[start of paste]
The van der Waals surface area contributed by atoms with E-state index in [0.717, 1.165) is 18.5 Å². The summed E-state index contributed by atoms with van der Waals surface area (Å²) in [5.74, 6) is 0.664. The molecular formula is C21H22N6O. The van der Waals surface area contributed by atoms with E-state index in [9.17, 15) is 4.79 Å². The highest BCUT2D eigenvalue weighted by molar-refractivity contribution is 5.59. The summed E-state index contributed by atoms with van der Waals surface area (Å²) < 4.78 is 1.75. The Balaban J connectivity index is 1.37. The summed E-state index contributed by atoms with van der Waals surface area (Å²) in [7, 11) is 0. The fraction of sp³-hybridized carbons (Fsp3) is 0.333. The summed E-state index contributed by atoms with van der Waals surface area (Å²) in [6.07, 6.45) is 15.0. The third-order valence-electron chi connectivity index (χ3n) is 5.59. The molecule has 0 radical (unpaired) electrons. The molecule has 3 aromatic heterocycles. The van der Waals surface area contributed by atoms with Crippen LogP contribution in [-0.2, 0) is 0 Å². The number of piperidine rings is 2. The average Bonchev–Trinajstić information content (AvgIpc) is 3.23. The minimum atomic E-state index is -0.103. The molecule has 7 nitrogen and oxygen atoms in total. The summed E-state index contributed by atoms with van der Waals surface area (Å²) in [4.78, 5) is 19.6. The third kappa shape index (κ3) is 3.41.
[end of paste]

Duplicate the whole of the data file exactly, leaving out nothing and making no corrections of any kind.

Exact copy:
The van der Waals surface area contributed by atoms with E-state index in [0.717, 1.165) is 18.5 Å². The summed E-state index contributed by atoms with van der Waals surface area (Å²) in [5.74, 6) is 0.664. The molecular formula is C21H22N6O. The van der Waals surface area contributed by atoms with E-state index in [9.17, 15) is 4.79 Å². The highest BCUT2D eigenvalue weighted by molar-refractivity contribution is 5.59. The summed E-state index contributed by atoms with van der Waals surface area (Å²) < 4.78 is 1.75. The Balaban J connectivity index is 1.37. The summed E-state index contributed by atoms with van der Waals surface area (Å²) in [7, 11) is 0. The fraction of sp³-hybridized carbons (Fsp3) is 0.333. The summed E-state index contributed by atoms with van der Waals surface area (Å²) in [6.07, 6.45) is 15.0. The third-order valence-electron chi connectivity index (χ3n) is 5.59. The molecule has 0 radical (unpaired) electrons. The molecule has 3 aromatic heterocycles. The van der Waals surface area contributed by atoms with Crippen LogP contribution in [-0.2, 0) is 0 Å². The number of piperidine rings is 2. The average Bonchev–Trinajstić information content (AvgIpc) is 3.23. The minimum atomic E-state index is -0.103. The molecule has 7 nitrogen and oxygen atoms in total. The summed E-state index contributed by atoms with van der Waals surface area (Å²) in [4.78, 5) is 19.6. The third kappa shape index (κ3) is 3.41.